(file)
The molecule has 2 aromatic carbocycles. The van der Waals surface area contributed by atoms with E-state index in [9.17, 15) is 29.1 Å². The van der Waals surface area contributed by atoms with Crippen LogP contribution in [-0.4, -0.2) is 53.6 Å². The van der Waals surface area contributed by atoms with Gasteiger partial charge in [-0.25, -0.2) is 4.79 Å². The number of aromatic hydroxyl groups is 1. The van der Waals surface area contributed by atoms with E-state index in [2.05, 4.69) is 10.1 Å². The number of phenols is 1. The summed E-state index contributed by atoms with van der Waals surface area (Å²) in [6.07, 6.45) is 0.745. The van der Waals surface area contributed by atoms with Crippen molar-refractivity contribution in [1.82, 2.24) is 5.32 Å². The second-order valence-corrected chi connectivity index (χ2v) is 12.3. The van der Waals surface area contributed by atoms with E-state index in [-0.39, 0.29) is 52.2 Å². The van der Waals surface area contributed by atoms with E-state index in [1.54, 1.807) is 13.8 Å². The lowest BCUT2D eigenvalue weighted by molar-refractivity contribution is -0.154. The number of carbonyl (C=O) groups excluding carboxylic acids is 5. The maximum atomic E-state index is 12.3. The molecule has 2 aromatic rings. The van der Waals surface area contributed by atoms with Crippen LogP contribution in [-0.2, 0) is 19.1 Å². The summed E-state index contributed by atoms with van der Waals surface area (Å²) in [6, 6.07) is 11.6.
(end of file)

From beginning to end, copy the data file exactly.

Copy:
The molecule has 2 aromatic carbocycles. The van der Waals surface area contributed by atoms with E-state index in [9.17, 15) is 29.1 Å². The van der Waals surface area contributed by atoms with Crippen LogP contribution in [-0.4, -0.2) is 53.6 Å². The van der Waals surface area contributed by atoms with Gasteiger partial charge in [-0.25, -0.2) is 4.79 Å². The number of aromatic hydroxyl groups is 1. The van der Waals surface area contributed by atoms with E-state index in [2.05, 4.69) is 10.1 Å². The number of phenols is 1. The summed E-state index contributed by atoms with van der Waals surface area (Å²) in [6.07, 6.45) is 0.745. The van der Waals surface area contributed by atoms with Crippen molar-refractivity contribution in [1.82, 2.24) is 5.32 Å². The second-order valence-corrected chi connectivity index (χ2v) is 12.3. The van der Waals surface area contributed by atoms with E-state index in [-0.39, 0.29) is 52.2 Å². The van der Waals surface area contributed by atoms with E-state index in [1.54, 1.807) is 13.8 Å². The lowest BCUT2D eigenvalue weighted by molar-refractivity contribution is -0.154. The number of carbonyl (C=O) groups excluding carboxylic acids is 5. The maximum atomic E-state index is 12.3. The molecule has 2 aromatic rings. The van der Waals surface area contributed by atoms with Crippen LogP contribution in [-0.2, 0) is 19.1 Å². The summed E-state index contributed by atoms with van der Waals surface area (Å²) in [6, 6.07) is 11.6.